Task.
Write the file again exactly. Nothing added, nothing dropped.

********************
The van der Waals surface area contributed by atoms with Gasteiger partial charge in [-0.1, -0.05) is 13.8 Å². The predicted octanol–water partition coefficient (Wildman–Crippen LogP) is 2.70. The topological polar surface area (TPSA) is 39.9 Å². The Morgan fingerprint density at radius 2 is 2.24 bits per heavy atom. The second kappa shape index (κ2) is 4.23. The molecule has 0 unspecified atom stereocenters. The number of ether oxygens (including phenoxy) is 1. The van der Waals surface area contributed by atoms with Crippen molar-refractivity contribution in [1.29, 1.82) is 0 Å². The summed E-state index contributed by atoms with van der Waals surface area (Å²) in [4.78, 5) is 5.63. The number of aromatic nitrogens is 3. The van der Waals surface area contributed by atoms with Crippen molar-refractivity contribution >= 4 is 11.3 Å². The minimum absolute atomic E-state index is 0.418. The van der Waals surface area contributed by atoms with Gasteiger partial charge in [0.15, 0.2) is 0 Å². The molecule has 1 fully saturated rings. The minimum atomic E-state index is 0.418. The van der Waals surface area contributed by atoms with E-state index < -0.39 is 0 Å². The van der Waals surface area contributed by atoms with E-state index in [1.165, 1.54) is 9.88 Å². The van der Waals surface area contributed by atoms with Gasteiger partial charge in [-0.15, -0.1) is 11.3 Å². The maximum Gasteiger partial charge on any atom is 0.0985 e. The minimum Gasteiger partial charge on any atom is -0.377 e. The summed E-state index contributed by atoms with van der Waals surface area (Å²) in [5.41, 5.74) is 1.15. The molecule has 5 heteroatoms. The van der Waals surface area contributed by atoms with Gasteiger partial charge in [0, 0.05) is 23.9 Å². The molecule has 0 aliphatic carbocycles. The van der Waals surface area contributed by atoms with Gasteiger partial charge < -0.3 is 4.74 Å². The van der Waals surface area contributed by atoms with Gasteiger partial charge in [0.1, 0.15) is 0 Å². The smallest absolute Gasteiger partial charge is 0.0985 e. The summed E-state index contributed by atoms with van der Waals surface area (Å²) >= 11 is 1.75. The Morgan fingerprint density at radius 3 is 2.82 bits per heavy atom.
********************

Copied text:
The van der Waals surface area contributed by atoms with Gasteiger partial charge in [-0.1, -0.05) is 13.8 Å². The predicted octanol–water partition coefficient (Wildman–Crippen LogP) is 2.70. The topological polar surface area (TPSA) is 39.9 Å². The Morgan fingerprint density at radius 2 is 2.24 bits per heavy atom. The second kappa shape index (κ2) is 4.23. The molecule has 0 unspecified atom stereocenters. The number of ether oxygens (including phenoxy) is 1. The van der Waals surface area contributed by atoms with Crippen molar-refractivity contribution in [1.29, 1.82) is 0 Å². The summed E-state index contributed by atoms with van der Waals surface area (Å²) in [4.78, 5) is 5.63. The number of aromatic nitrogens is 3. The van der Waals surface area contributed by atoms with Crippen molar-refractivity contribution >= 4 is 11.3 Å². The minimum absolute atomic E-state index is 0.418. The van der Waals surface area contributed by atoms with Gasteiger partial charge in [0.15, 0.2) is 0 Å². The molecule has 1 fully saturated rings. The minimum atomic E-state index is 0.418. The van der Waals surface area contributed by atoms with E-state index < -0.39 is 0 Å². The van der Waals surface area contributed by atoms with E-state index in [1.165, 1.54) is 9.88 Å². The van der Waals surface area contributed by atoms with Gasteiger partial charge in [-0.15, -0.1) is 11.3 Å². The maximum Gasteiger partial charge on any atom is 0.0985 e. The minimum Gasteiger partial charge on any atom is -0.377 e. The summed E-state index contributed by atoms with van der Waals surface area (Å²) in [5.41, 5.74) is 1.15. The molecule has 5 heteroatoms. The van der Waals surface area contributed by atoms with Gasteiger partial charge in [0, 0.05) is 23.9 Å². The molecule has 0 aliphatic carbocycles. The van der Waals surface area contributed by atoms with Gasteiger partial charge < -0.3 is 4.74 Å². The van der Waals surface area contributed by atoms with Gasteiger partial charge in [0.1, 0.15) is 0 Å². The smallest absolute Gasteiger partial charge is 0.0985 e. The summed E-state index contributed by atoms with van der Waals surface area (Å²) >= 11 is 1.75. The Morgan fingerprint density at radius 3 is 2.82 bits per heavy atom.